Tkáč is widely respected as a specialist in the field of labour and social-security law. In fact, the current head of the Ministry of Labour, Social Affairs, and Family (MSVPR), Ľudovít Kaník, has said he wants to collaborate with Tkáč on pension reform.
He has a long career in related fields. In 1972 Tkáč started working as a university professor. He stopped teaching in 1987, and went on to hold various high-ranking posts in the labour unions.
In 1993 Tkáč became deputy minister at the MSVPR. He joined the HZDS in 1994, and he was elected an MP for that party in the same year. In November 1995 Tkáč reclaimed the post of deputy minister at the MSVPR under Minister Oľga Keltošová. From February 1998 to October of that year Tkáč headed the ministry.
Speculation about Tkáč and Keltošová's efforts to form a reform group within the HZDS first appeared in 2000. The two criticized the statutes of the party for giving too much power to the party leader, and also called for the leadership to reflect on the party's past mistakes.
Žiak served as director of foreign intelligence at the Slovak Information Service (SIS) from April 1995 to 1998, when disgraced SIS director Ivan Lexa was in charge. In 1998 he briefly headed the agency.
In 2000 investigators claimed that Žiak, along with two other SIS members, collaborated on the creation of a specialised unit within the secret service that prepared proposals aimed at threatening the integration ambitions of central European countries. Among other actions, the unit was accused of trying to activate neo-fascist groups to stir up anti-Roma feeling, in order to give the former communist countries a bad name with the West.
When he fell under investigation, Žiak left the country. While police were searching for him, he was spotted at one of eight inauguration balls of US president George W Bush. All charges against him were later dropped.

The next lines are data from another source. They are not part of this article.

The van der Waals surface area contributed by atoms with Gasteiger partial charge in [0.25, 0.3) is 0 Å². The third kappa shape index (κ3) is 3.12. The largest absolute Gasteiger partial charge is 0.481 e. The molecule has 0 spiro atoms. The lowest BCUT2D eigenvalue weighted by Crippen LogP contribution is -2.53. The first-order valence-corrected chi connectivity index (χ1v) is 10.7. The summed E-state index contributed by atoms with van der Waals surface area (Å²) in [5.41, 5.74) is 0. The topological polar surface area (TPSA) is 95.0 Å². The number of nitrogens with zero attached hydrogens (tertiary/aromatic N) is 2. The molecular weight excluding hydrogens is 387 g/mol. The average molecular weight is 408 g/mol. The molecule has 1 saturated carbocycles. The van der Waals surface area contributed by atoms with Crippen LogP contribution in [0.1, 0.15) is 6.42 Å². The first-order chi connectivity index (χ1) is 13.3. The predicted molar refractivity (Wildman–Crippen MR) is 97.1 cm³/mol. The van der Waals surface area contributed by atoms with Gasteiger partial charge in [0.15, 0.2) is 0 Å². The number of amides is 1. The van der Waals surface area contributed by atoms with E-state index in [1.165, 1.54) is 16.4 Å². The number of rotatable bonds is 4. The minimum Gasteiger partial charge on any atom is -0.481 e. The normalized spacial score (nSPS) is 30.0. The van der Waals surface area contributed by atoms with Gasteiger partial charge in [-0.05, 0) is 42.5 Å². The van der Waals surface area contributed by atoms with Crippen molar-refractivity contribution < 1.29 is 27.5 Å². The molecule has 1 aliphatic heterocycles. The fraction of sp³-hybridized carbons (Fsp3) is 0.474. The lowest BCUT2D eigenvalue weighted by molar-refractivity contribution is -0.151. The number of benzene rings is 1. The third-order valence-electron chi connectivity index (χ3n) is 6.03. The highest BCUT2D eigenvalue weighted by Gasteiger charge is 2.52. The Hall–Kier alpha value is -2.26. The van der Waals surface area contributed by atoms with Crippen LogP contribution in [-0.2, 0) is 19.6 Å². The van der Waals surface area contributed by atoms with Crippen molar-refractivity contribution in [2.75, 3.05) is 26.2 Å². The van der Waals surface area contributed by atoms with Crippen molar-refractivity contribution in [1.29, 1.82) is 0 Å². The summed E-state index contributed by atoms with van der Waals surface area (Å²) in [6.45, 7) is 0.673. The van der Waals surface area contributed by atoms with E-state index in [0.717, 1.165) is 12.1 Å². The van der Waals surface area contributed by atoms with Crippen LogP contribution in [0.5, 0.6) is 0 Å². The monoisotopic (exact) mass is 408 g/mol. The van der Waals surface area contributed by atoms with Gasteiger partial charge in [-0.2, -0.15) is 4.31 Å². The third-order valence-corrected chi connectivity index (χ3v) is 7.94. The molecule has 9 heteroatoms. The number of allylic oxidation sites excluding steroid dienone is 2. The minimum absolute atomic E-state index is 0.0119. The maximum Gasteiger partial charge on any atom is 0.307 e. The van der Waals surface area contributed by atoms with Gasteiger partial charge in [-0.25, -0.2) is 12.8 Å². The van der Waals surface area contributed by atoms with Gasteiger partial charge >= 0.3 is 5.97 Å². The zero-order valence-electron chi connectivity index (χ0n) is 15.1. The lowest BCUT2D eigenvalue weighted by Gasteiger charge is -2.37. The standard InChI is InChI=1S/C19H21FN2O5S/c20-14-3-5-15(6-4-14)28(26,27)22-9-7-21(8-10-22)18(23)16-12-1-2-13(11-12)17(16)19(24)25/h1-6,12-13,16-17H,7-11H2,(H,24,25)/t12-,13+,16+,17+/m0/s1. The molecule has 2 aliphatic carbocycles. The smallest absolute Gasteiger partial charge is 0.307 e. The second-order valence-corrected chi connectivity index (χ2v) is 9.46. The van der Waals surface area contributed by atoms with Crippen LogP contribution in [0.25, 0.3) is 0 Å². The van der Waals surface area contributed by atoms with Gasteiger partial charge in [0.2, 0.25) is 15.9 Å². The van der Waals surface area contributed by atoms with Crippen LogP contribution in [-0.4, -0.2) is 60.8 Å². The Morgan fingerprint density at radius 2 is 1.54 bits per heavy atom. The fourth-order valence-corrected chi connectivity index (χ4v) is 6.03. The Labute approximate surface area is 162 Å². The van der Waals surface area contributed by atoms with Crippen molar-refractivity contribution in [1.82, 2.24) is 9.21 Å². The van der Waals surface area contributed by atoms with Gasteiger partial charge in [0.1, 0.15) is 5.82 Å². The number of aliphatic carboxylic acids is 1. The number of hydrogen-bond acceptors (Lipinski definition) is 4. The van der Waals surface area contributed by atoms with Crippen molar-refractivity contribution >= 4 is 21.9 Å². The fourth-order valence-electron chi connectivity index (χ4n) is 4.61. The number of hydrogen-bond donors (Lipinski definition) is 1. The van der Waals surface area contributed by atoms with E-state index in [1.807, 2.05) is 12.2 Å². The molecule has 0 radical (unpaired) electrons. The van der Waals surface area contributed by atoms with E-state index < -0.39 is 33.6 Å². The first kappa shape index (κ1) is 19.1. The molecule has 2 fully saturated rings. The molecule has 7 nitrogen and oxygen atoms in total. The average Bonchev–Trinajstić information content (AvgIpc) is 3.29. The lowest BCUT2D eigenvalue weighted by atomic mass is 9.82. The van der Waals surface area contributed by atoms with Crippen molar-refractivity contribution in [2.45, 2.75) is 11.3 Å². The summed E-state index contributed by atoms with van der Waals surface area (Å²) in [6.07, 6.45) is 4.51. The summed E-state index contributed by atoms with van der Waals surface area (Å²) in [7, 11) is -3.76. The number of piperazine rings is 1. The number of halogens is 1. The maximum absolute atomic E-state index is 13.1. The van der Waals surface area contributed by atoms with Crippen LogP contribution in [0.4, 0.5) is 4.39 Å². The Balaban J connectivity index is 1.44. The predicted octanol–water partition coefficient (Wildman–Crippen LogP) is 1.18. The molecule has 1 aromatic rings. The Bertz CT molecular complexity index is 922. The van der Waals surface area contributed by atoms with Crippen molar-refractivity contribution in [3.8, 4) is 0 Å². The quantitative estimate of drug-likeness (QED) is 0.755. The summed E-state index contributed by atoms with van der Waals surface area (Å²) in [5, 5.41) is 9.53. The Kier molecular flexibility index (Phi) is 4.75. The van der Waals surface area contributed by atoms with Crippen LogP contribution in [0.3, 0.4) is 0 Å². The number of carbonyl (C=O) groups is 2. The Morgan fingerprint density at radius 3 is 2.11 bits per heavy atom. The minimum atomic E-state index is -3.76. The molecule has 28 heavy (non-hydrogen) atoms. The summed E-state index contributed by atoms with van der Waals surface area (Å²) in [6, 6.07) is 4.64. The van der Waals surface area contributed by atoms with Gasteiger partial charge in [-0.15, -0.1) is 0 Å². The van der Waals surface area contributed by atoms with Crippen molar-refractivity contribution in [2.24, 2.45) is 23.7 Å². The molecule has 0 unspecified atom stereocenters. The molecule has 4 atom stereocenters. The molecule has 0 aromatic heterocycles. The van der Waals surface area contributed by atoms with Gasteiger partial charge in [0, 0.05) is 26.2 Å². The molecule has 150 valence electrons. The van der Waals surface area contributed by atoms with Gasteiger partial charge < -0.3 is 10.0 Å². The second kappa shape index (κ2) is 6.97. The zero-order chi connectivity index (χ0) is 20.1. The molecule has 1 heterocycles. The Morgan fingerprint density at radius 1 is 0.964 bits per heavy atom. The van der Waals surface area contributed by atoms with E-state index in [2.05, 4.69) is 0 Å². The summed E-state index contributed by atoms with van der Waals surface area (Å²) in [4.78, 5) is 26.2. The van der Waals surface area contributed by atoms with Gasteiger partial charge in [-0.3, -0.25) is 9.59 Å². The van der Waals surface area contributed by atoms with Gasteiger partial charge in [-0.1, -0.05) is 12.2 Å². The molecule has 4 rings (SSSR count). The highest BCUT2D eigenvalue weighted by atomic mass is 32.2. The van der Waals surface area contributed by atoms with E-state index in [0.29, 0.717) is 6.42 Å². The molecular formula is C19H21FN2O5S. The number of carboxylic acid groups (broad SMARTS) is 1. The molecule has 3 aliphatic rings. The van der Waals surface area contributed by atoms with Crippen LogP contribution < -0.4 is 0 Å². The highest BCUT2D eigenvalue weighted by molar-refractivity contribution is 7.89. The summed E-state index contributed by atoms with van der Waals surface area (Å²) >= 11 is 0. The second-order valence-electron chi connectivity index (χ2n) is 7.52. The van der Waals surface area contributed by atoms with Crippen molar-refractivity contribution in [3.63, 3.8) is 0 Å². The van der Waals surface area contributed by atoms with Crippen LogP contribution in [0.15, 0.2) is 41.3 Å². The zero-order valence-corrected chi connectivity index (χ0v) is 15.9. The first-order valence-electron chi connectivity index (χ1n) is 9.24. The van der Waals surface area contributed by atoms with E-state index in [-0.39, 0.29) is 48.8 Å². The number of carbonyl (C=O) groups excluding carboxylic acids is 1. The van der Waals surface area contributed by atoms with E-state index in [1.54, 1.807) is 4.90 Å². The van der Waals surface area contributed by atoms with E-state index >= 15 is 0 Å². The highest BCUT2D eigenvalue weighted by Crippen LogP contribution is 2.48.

After working as a teacher in several schools, in 1993 Krajči became head of the Spišská Nová Ves district office. In August 1996 he was appointed interior minister.
In 1997 Krajči was accused by critics of obstructing a nationwide referendum on the country's entry into NATO and the direct election of the Slovak president. The referendum, called by President Michal Kováč, was supposed to include four questions. The first three, proposed by the HZDS-controlled parliament, were related to the country's NATO entry. The last one, asking people whether they agreed with the introduction of direct presidential elections, was added based on a civic petition.
The central referendum committee approved the ballots with four questions, but interior minister and central referendum committee member Krajči ordered that only ballots with three questions be distributed to the election rooms. The fourth question was missing, invalidating the vote.
Prosecution is not possible due to amnesties issued by Mečiar in March 1998, which prevent criminal proceedings connected with the obstruction of the 1997 referendum.
From 1993 to 1994 Brhel was general director of the National Agency for the Development of Small- and Mid-Size Enterprises. During the following four years he held the position of deputy minister at the Economy Ministry. He has been an MP for HZDS since the 1998 parliamentary elections.
A former high-school classmate of Ivan Lexa, Brhel allegedly has close ties with the former SIS boss. He and Krajči visited South Africa when Lexa was in hiding in the country, although both denied meeting him.
Brhel admitted that he met Supreme Court boss Štefan Harabin on August 12, just a week before Lexa was released from custody based on a decision of the Supreme Court. Brhel says he did not try to influence the decision of the judiciary body.
Abelovský is an attorney and a substitute member of the directorate of the Slovak Bar Association. When Mečiar was accused of illegally paying cabinet members bonuses, Abelovský acted as his defending attorney.
Abelovský is currently the vice-chair of the parliamentary constitutional and legislative committee and was recently selected by speaker of parliament Pavol Hrušovský to defend the current abortion law at Constitutional Court hearings.
- Lukáš Fila
17. Feb 2003 at 0:00